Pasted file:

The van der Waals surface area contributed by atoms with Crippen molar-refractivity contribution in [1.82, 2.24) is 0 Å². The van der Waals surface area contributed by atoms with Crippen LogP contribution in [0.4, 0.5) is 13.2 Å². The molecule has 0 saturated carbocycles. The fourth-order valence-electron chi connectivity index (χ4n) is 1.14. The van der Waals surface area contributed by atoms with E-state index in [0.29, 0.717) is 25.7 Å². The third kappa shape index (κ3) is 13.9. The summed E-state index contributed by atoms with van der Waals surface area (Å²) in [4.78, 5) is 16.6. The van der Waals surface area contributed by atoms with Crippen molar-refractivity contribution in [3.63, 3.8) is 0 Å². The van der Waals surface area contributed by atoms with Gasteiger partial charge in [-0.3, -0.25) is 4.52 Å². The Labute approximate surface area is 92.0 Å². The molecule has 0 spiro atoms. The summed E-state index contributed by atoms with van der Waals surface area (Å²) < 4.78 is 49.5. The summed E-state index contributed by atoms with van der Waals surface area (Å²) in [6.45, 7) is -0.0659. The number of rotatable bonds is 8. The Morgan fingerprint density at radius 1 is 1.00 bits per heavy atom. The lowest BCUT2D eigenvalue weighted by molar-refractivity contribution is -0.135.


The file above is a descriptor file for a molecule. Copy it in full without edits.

The van der Waals surface area contributed by atoms with Crippen molar-refractivity contribution in [1.82, 2.24) is 0 Å². The van der Waals surface area contributed by atoms with Crippen LogP contribution in [0.4, 0.5) is 13.2 Å². The molecule has 0 saturated carbocycles. The fourth-order valence-electron chi connectivity index (χ4n) is 1.14. The van der Waals surface area contributed by atoms with E-state index in [0.29, 0.717) is 25.7 Å². The third kappa shape index (κ3) is 13.9. The summed E-state index contributed by atoms with van der Waals surface area (Å²) in [4.78, 5) is 16.6. The van der Waals surface area contributed by atoms with Crippen molar-refractivity contribution in [3.63, 3.8) is 0 Å². The van der Waals surface area contributed by atoms with Gasteiger partial charge in [-0.3, -0.25) is 4.52 Å². The Labute approximate surface area is 92.0 Å². The molecule has 0 spiro atoms. The summed E-state index contributed by atoms with van der Waals surface area (Å²) < 4.78 is 49.5. The summed E-state index contributed by atoms with van der Waals surface area (Å²) in [6.45, 7) is -0.0659. The number of rotatable bonds is 8. The Morgan fingerprint density at radius 1 is 1.00 bits per heavy atom. The lowest BCUT2D eigenvalue weighted by molar-refractivity contribution is -0.135.